The importance of good industrial relations was proved during the Second World War and working people wanted an end to poverty, unemployment and homelessness. The welfare state was born alongside the National Health Service. Society was being developed around a more collective sense of purpose and trade unions thrived as the post-war economy recovered.
The new consensus served the British economy well but the class divide in Britain still led many to seek more radical change. The Cold War was played out within the trade union movement and West Country Communists gained support in some surprising places.
As inflation took hold, the race between wages and prices led to hightening conflict at work. Shop stewards grew in power within unions and companies. Engineering firms across Devon witnessed an upsuge in indutrial unrest. Professional and white-collar workers joined unions in their thousands. Equalities became key campaigns for unions but not without the need to put their own houses in order. The need for the Race Relations Act was highlighted by the Bristol Bus Boycott and the fight for equal pay was driven by a rising organisation of women workers.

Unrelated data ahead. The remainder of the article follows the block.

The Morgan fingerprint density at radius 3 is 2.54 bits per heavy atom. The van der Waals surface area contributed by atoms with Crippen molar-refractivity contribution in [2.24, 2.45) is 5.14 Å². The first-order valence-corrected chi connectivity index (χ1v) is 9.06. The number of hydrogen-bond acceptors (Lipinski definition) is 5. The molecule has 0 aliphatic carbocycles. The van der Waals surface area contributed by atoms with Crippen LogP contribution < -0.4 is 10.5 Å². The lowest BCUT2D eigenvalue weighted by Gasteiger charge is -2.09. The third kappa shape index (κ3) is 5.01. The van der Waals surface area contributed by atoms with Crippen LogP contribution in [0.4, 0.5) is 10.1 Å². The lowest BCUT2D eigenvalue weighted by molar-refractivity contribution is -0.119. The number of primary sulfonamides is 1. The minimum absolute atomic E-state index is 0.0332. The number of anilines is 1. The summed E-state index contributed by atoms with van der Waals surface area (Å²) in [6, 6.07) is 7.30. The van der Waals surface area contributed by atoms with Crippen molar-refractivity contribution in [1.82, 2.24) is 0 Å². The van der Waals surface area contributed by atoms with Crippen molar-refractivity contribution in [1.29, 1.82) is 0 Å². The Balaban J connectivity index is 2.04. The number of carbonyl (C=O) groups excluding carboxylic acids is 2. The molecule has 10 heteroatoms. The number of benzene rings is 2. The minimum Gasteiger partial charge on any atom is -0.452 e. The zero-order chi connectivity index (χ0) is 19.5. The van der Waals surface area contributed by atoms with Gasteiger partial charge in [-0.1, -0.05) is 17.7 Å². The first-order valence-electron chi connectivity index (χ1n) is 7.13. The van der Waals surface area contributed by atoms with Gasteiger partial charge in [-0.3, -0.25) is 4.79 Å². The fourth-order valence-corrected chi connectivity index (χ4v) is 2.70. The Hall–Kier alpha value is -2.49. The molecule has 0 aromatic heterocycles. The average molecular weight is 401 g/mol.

Unions were part of the fabric of British life and the TUC was a great institution that commanded attention and respect. The Queen described unions as “an estate of the realm” as she marked the TUC’s centanary in 1968. Trade unionists have always recognised the value of art and culture and working class songs, poetry and theatre feature through the history. The value of education for working people has also been a common thread throughout trade union history.